U.S. Customs and Border Protection officers at Otay Mesa, San Diego, uncovered the second largest methamphetamine bust along the southwest border in the agency’s history after a closer inspection of a truck purporting to carry medical supplies.
A driver arrived at the cargo border crossing on Oct. 9 with a tractor-trailer shipment that was “manifested as medical supplies,” according to a CBP release. An officer decided to refer the driver, truck, and shipment for a more intensive inspection, resulting in the seizure of more than 3,000 pounds of methamphetamine, fentanyl powder, fentanyl pills, and heroin.
The drugs seized involved about 3,014 pounds of methamphetamine, 64 pounds of heroin, 29 pounds of fentanyl powder, and almost 37 pounds of fentanyl pills, estimated to be worth $7.2 million. The CBP officers seized the drugs and arrested the driver, a 47–year-old male Mexican citizen.
He is expected to face criminal charges.
The bust was a result of information developed by the Drug Enforcement Administration working with the Homeland Security Investigations.
“Smugglers will try every way possible to try and get their product across the border and because of the partnership between CBP, Homeland Security investigations and DEA this significant seizure occurred and we stopped them,” Anne Maricich, acting CBP director of field operations in San Diego, said in a statement. “I’m proud of the CBP officers’ dedication to our mission; they continue to stop dangerous drugs from entering our communities.”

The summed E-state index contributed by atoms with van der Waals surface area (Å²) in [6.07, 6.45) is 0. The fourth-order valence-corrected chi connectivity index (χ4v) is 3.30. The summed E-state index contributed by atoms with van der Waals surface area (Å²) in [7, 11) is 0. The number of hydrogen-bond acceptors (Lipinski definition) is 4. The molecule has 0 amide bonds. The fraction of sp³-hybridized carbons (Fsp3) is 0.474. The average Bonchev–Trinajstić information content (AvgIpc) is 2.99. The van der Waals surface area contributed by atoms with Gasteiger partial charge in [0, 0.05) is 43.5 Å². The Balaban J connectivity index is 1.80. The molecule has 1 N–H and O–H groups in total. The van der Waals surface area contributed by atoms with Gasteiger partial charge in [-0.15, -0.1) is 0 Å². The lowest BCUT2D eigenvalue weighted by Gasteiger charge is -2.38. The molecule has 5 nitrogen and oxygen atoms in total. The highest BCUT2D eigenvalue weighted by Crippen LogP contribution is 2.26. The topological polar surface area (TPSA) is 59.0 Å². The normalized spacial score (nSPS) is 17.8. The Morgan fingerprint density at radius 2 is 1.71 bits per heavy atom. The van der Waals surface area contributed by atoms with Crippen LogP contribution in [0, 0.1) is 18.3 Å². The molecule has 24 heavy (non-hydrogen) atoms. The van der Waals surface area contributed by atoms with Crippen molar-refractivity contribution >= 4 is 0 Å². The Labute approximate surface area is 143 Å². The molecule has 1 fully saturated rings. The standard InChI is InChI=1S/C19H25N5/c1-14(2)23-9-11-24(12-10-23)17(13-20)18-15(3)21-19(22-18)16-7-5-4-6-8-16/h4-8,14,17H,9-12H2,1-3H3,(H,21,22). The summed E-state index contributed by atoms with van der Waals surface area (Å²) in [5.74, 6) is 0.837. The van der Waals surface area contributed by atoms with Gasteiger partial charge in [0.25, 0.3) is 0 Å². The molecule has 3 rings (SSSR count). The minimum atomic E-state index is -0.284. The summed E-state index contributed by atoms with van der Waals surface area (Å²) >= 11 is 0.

The CBP oversees millions of travelers across the southwest border into the United States each year and seeks to stop any illegal activity.
The inspection of the truck involved using an imaging system that is similar to an X-ray. Officers noted some anomalies at the back of the trailer and sent the trailer to the dock, where a dog sniffed out the boxes inside and alerted the officers.
The boxes carried more than 1,800 packages of drugs that “co-mingled with the medical supplies,” the CBP announced. The medical supplies were mainly clear pipette tips, disinfectant spray bottles, and calibrated pipette tools.
“This massive seizure is testament of what law enforcement agencies can do when we combine forces—prevent over $7 million worth of deadly drugs from entering our country; thus saving countless lives from addiction and overdose deaths,” said DEA Special Agent in Charge John W. Callery.
“DEA cherishes our great law enforcement partners in San Diego, especially those who work tirelessly to protect our nation’s borders. We will continue to work together to disrupt drug trafficking organizations at every opportunity we are given.”